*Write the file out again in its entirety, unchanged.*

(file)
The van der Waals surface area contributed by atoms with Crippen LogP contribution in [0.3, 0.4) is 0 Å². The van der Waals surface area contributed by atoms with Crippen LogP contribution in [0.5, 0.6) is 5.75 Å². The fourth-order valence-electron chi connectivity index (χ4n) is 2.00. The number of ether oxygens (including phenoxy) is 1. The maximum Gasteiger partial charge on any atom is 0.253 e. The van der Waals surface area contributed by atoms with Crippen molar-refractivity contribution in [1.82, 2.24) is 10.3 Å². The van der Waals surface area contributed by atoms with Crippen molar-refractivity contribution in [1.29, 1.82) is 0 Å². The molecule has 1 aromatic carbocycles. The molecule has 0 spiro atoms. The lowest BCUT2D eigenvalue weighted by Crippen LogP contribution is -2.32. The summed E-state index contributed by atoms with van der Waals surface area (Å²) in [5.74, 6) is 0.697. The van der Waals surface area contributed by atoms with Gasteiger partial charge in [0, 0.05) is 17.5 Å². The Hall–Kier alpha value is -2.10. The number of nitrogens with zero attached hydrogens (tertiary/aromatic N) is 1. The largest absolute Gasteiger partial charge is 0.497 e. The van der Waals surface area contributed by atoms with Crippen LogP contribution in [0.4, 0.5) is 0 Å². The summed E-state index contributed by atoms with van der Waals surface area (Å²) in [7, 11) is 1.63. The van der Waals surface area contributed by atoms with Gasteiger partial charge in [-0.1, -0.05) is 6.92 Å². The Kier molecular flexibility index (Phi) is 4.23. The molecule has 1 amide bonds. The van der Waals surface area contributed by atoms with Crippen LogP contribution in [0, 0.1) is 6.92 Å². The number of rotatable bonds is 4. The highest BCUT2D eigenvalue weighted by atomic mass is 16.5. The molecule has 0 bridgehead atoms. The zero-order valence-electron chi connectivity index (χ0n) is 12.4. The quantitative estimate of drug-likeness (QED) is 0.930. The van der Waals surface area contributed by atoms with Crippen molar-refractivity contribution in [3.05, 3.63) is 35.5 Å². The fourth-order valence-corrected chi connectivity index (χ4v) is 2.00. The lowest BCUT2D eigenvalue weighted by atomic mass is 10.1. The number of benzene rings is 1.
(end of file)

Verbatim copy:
The van der Waals surface area contributed by atoms with Crippen LogP contribution in [0.3, 0.4) is 0 Å². The van der Waals surface area contributed by atoms with Crippen LogP contribution in [0.5, 0.6) is 5.75 Å². The fourth-order valence-electron chi connectivity index (χ4n) is 2.00. The number of ether oxygens (including phenoxy) is 1. The maximum Gasteiger partial charge on any atom is 0.253 e. The van der Waals surface area contributed by atoms with Crippen molar-refractivity contribution in [1.82, 2.24) is 10.3 Å². The van der Waals surface area contributed by atoms with Crippen molar-refractivity contribution in [1.29, 1.82) is 0 Å². The molecule has 1 aromatic carbocycles. The molecule has 0 spiro atoms. The lowest BCUT2D eigenvalue weighted by Crippen LogP contribution is -2.32. The summed E-state index contributed by atoms with van der Waals surface area (Å²) in [5.74, 6) is 0.697. The van der Waals surface area contributed by atoms with Gasteiger partial charge in [0, 0.05) is 17.5 Å². The Hall–Kier alpha value is -2.10. The number of nitrogens with zero attached hydrogens (tertiary/aromatic N) is 1. The largest absolute Gasteiger partial charge is 0.497 e. The van der Waals surface area contributed by atoms with Crippen LogP contribution in [0.4, 0.5) is 0 Å². The summed E-state index contributed by atoms with van der Waals surface area (Å²) in [7, 11) is 1.63. The van der Waals surface area contributed by atoms with Gasteiger partial charge in [-0.1, -0.05) is 6.92 Å². The Kier molecular flexibility index (Phi) is 4.23. The molecule has 1 amide bonds. The van der Waals surface area contributed by atoms with Crippen LogP contribution in [0, 0.1) is 6.92 Å². The number of rotatable bonds is 4. The highest BCUT2D eigenvalue weighted by atomic mass is 16.5. The molecule has 0 bridgehead atoms. The zero-order valence-electron chi connectivity index (χ0n) is 12.4. The quantitative estimate of drug-likeness (QED) is 0.930. The van der Waals surface area contributed by atoms with Crippen molar-refractivity contribution in [3.05, 3.63) is 35.5 Å². The fourth-order valence-corrected chi connectivity index (χ4v) is 2.00. The lowest BCUT2D eigenvalue weighted by atomic mass is 10.1. The number of benzene rings is 1.